Chauncey Fitch Cleveland was a lawyer and politician who served the state of Connecticut, and the nation, in a variety of different positions, despite never pursuing a college education. His career included appointments to such prestigious posts as probate judge and state attorney,and he served as a representative in Congress and the Connecticut General Assembly. His most renown contributions, however, came as Connecticut’s 14th governor, when, among other accomplishments, Cleveland passed legislation placing limits on child labor.
Born February 16, 1799, Chauncey Cleveland grew up in Hampton, Connecticut, and attended the town’s public schools. Cleveland then taught school from the age of 15 until he was 20, and he also served in the state militia.
Though he never attended college, Cleveland pursued an interest in the law—studying under Daniel Frost of Canterbury. He passed the bar in 1819, at the age of 20, and opened a practice in Hampton.
Connecticut’s 14th Governor
Cleveland’s foray into politics started with his election to the Connecticut House of Representatives in 1826. He spent the better part of the next decade serving there, twice as Speaker of the House. It was a period of his life that also witnessed him serve as the state’s attorney (1832) and as Connecticut’s bank commissioner (1838).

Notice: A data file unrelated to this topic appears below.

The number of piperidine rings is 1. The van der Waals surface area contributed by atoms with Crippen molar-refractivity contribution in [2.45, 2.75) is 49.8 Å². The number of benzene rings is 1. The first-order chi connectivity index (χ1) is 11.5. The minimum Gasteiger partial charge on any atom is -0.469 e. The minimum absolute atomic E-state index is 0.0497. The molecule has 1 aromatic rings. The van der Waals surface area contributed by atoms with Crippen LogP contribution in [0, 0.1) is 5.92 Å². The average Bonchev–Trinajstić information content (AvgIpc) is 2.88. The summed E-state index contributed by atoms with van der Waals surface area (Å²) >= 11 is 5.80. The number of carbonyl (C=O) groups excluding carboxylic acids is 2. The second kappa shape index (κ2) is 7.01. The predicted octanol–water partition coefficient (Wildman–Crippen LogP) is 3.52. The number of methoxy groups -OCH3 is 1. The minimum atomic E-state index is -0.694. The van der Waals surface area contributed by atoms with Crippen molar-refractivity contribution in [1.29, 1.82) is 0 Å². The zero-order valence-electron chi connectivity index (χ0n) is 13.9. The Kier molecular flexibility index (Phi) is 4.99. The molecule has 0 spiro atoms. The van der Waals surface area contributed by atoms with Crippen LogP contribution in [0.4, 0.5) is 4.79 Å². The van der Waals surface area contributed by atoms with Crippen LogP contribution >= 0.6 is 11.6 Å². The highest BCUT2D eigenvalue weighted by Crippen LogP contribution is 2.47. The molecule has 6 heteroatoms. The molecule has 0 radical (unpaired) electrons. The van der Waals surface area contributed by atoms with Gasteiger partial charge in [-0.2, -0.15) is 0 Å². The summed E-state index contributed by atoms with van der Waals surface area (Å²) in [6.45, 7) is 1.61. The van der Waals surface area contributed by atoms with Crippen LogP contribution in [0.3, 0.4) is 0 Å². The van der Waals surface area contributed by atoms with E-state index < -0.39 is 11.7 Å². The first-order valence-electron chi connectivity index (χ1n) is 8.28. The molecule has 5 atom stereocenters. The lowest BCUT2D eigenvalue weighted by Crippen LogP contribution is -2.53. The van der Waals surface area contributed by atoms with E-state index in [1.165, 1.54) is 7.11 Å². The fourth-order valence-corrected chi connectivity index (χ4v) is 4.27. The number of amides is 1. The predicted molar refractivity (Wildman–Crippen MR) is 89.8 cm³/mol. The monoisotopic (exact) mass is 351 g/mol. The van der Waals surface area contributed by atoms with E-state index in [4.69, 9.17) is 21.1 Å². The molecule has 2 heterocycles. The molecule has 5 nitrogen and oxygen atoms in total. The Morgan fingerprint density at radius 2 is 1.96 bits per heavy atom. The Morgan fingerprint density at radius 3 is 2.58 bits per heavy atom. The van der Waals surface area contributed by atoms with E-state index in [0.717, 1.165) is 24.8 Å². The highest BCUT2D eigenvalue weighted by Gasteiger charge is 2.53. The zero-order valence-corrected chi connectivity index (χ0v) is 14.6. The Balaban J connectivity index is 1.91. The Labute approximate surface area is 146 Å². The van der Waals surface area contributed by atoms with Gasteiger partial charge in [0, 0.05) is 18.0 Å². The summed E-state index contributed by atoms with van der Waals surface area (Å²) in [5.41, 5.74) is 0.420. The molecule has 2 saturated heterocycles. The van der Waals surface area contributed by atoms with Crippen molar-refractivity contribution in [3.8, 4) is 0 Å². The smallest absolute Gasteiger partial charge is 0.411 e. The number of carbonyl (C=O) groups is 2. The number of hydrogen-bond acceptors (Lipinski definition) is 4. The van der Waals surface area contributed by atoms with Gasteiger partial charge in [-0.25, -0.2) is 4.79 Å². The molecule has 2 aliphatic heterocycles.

In 1841, Cleveland moved to Norwich and, the following year, began serving the first of two consecutive terms as Connecticut’s governor. During his time in office he passed legislation that prohibited children under 14 from working more than 10 hours per day. He also brought an end to the era of debtor’s prison in the state, passed funding for the creation of a new mental health facility, and provided extra legal protection for Jewish houses of worship in Connecticut.
After failing to win reelection in 1844, Cleveland returned to his law practice in Hampton but soon found himself back in the political spotlight. He served in the Connecticut House of Representatives from 1847 to 1849 and then in the US House of Representatives from 1849 until 1853.
In the years that followed, an abhorrence for slavery inspired Cleveland to join the fledgling Republican Party. He organized the formation of the party in Connecticut and served as a delegate to the Republican National Convention in 1856 and ’60. In 1861 he became a member of the peace convention held in Washington, DC, with the intention of steering the nation clear of the impending war.
After another stint in the State House of Representatives, which witnessed another term as Speaker of the House, Cleveland finally retired from politics, spending the rest of his years practicing law and engaging in a love of agriculture. He died in Hampton on June 6, 1887, and received a burial at the Hampton South Cemetery.